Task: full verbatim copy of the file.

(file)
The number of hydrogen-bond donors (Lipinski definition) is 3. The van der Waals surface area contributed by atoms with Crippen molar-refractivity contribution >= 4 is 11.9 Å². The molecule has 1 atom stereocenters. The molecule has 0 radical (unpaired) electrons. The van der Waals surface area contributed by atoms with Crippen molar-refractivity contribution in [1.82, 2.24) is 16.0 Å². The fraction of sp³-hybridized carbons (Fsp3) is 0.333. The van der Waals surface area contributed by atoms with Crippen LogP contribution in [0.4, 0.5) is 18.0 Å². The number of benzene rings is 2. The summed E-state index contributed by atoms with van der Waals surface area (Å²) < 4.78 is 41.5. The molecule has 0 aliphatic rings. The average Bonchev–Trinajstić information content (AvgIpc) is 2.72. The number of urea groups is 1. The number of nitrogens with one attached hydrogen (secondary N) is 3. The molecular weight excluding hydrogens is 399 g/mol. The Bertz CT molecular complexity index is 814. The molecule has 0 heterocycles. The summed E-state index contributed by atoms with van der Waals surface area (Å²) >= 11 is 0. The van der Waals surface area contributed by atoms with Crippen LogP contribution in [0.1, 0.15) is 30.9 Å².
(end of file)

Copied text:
The number of hydrogen-bond donors (Lipinski definition) is 3. The van der Waals surface area contributed by atoms with Crippen molar-refractivity contribution >= 4 is 11.9 Å². The molecule has 1 atom stereocenters. The molecule has 0 radical (unpaired) electrons. The van der Waals surface area contributed by atoms with Crippen molar-refractivity contribution in [1.82, 2.24) is 16.0 Å². The fraction of sp³-hybridized carbons (Fsp3) is 0.333. The van der Waals surface area contributed by atoms with Crippen LogP contribution in [0.4, 0.5) is 18.0 Å². The number of benzene rings is 2. The summed E-state index contributed by atoms with van der Waals surface area (Å²) < 4.78 is 41.5. The molecule has 0 aliphatic rings. The average Bonchev–Trinajstić information content (AvgIpc) is 2.72. The number of urea groups is 1. The number of nitrogens with one attached hydrogen (secondary N) is 3. The molecular weight excluding hydrogens is 399 g/mol. The Bertz CT molecular complexity index is 814. The molecule has 0 heterocycles. The summed E-state index contributed by atoms with van der Waals surface area (Å²) >= 11 is 0. The van der Waals surface area contributed by atoms with Crippen LogP contribution in [0.1, 0.15) is 30.9 Å².